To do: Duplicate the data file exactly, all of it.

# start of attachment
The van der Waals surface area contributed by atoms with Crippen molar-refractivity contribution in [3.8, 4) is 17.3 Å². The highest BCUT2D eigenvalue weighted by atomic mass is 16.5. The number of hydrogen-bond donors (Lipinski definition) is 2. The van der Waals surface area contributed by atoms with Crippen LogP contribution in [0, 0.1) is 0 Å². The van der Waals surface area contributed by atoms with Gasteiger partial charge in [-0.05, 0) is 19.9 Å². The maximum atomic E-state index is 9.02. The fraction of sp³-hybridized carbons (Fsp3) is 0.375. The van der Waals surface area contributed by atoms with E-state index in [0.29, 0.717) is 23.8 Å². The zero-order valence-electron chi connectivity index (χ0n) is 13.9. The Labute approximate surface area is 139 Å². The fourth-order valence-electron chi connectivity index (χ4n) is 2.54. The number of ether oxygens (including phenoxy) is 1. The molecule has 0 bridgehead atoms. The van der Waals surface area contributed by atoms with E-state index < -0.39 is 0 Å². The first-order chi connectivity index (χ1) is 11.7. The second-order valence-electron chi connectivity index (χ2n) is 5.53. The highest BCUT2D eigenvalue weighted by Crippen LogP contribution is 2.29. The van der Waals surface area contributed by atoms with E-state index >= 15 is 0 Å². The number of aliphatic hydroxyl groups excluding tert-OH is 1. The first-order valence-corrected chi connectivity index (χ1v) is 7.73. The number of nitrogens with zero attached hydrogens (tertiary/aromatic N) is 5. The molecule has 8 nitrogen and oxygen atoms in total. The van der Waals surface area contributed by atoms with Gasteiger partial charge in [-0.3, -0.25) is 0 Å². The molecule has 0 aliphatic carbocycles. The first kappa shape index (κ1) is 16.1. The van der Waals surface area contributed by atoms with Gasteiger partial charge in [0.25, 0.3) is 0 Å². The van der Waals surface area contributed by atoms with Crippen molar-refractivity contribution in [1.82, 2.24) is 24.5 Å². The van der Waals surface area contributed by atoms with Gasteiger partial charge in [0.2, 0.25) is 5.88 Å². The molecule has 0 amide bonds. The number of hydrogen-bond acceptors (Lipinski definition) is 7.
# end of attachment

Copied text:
The van der Waals surface area contributed by atoms with Crippen molar-refractivity contribution in [3.8, 4) is 17.3 Å². The highest BCUT2D eigenvalue weighted by atomic mass is 16.5. The number of hydrogen-bond donors (Lipinski definition) is 2. The van der Waals surface area contributed by atoms with Crippen LogP contribution in [0, 0.1) is 0 Å². The van der Waals surface area contributed by atoms with Gasteiger partial charge in [-0.05, 0) is 19.9 Å². The maximum atomic E-state index is 9.02. The fraction of sp³-hybridized carbons (Fsp3) is 0.375. The van der Waals surface area contributed by atoms with E-state index in [0.29, 0.717) is 23.8 Å². The zero-order valence-electron chi connectivity index (χ0n) is 13.9. The Labute approximate surface area is 139 Å². The fourth-order valence-electron chi connectivity index (χ4n) is 2.54. The number of ether oxygens (including phenoxy) is 1. The molecule has 0 bridgehead atoms. The van der Waals surface area contributed by atoms with E-state index < -0.39 is 0 Å². The first-order chi connectivity index (χ1) is 11.7. The second-order valence-electron chi connectivity index (χ2n) is 5.53. The highest BCUT2D eigenvalue weighted by Crippen LogP contribution is 2.29. The van der Waals surface area contributed by atoms with E-state index >= 15 is 0 Å². The number of aliphatic hydroxyl groups excluding tert-OH is 1. The first-order valence-corrected chi connectivity index (χ1v) is 7.73. The number of nitrogens with zero attached hydrogens (tertiary/aromatic N) is 5. The molecule has 8 nitrogen and oxygen atoms in total. The van der Waals surface area contributed by atoms with Gasteiger partial charge in [-0.3, -0.25) is 0 Å². The molecule has 0 aliphatic carbocycles. The first kappa shape index (κ1) is 16.1. The van der Waals surface area contributed by atoms with Gasteiger partial charge in [0.25, 0.3) is 0 Å². The van der Waals surface area contributed by atoms with Crippen molar-refractivity contribution in [1.82, 2.24) is 24.5 Å². The van der Waals surface area contributed by atoms with Gasteiger partial charge in [0.2, 0.25) is 5.88 Å². The molecule has 0 amide bonds. The number of hydrogen-bond acceptors (Lipinski definition) is 7.